Feds Cite California For Laguna Honda Civil Rights
By Dave Reynolds, Inclusion Daily Express
August 3, 2004
SAN FRANCISCO, CALIFORNIA--The U.S. Department of Justice has found that the State of California is violating federal law by needlessly segregating people with disabilities in San Francisco's Laguna Honda Hospital and Rehabilitation Center.
A Justice Department letter was sent Tuesday to Governor Arnold Schwarzenegger from R. Alexander Acosta, U.S. Assistant Attorney General for the Civil Rights Division, informing him that the state is violating the 1990 Americans with Disabilities Act, and failing to comply with the U.S. Supreme Court's 1999 Olmstead ruling. That decision found that it is illegal to unnecessarily place and keep people with disabilities in nursing homes and other institutions.
Federal investigators found that the state routinely authorizes people to be placed into Laguna Honda without evaluating their ability to live in the community, and without informing them of the community alternatives available to them. Many people also remain at the nursing home long after they are eligible for community-based programs and services.
"The Supreme Court has made clear that unnecessary isolation of individuals with disabilities in institutions, including nursing homes, is discrimination that diminishes individuals' ability to lead full and independent lives," Acosta said in a statement. "The law requires, and we will ensure, that people with disabilities, like all Americans, have equal access and opportunity to participate in community life."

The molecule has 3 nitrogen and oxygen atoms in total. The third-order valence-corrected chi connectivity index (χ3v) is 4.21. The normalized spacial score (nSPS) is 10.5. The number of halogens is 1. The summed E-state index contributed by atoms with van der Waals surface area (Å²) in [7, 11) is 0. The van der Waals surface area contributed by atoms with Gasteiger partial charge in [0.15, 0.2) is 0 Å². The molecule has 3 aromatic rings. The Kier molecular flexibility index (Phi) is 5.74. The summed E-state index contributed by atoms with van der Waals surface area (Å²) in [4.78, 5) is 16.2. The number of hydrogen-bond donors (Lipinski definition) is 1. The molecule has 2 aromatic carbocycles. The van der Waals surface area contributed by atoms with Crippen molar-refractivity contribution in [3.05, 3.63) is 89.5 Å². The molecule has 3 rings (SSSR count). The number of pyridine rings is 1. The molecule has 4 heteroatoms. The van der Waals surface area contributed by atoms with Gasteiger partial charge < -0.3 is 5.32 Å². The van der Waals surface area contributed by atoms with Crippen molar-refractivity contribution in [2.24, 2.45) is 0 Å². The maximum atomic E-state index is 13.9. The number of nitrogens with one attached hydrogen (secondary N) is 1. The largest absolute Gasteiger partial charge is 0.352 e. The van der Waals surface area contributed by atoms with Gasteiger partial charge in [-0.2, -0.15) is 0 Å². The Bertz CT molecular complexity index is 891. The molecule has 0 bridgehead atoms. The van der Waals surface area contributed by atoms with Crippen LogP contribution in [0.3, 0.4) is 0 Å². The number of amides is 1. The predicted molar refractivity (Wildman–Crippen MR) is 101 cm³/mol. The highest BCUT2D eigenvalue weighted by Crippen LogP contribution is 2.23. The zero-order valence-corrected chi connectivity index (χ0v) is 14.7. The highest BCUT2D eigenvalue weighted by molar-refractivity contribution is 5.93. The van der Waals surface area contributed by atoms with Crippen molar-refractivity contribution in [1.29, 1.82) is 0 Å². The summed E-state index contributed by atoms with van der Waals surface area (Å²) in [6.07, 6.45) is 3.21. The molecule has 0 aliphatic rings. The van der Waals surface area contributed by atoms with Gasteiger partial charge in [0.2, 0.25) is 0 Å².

In April 2003, the Justice Department cited the city and county of San Francisco, which own Laguna Honda, over the same violations. It found at that time that dozens of the people housed there no longer had medical needs being met by the nursing facility.
The 135-year-old Laguna Honda Hospital is the oldest nursing facility in California. With 1,200 beds, it is the largest publicly-owned nursing home in the United States.
In 1999, San Francisco voters approved a bond to help pay for a new $401 facility to replace Laguna Honda.
In October 2001, approximately 600 activists from the disability rights group ADAPT and other groups from around the nation gathered in San Francisco to protest the plans to rebuild the aging facility.
In recent months, concerns have grown over a decision to transfer younger people with disabilities -- some with criminal histories -- from San Francisco General Hospital into Laguna Honda. In May, two members of a local street gang came into the nursing home and assaulted an older resident. The gang members had been called in by a 25-year-old resident who was angry that the man had changed the television station.
"Laguna Honda Hospital -- Largest Nursing Home In US" (Inclusion Daily Express)
"Investigation of Laguna Honda Hospital and Rehabilitation Center" (U.S. Department of Justice)
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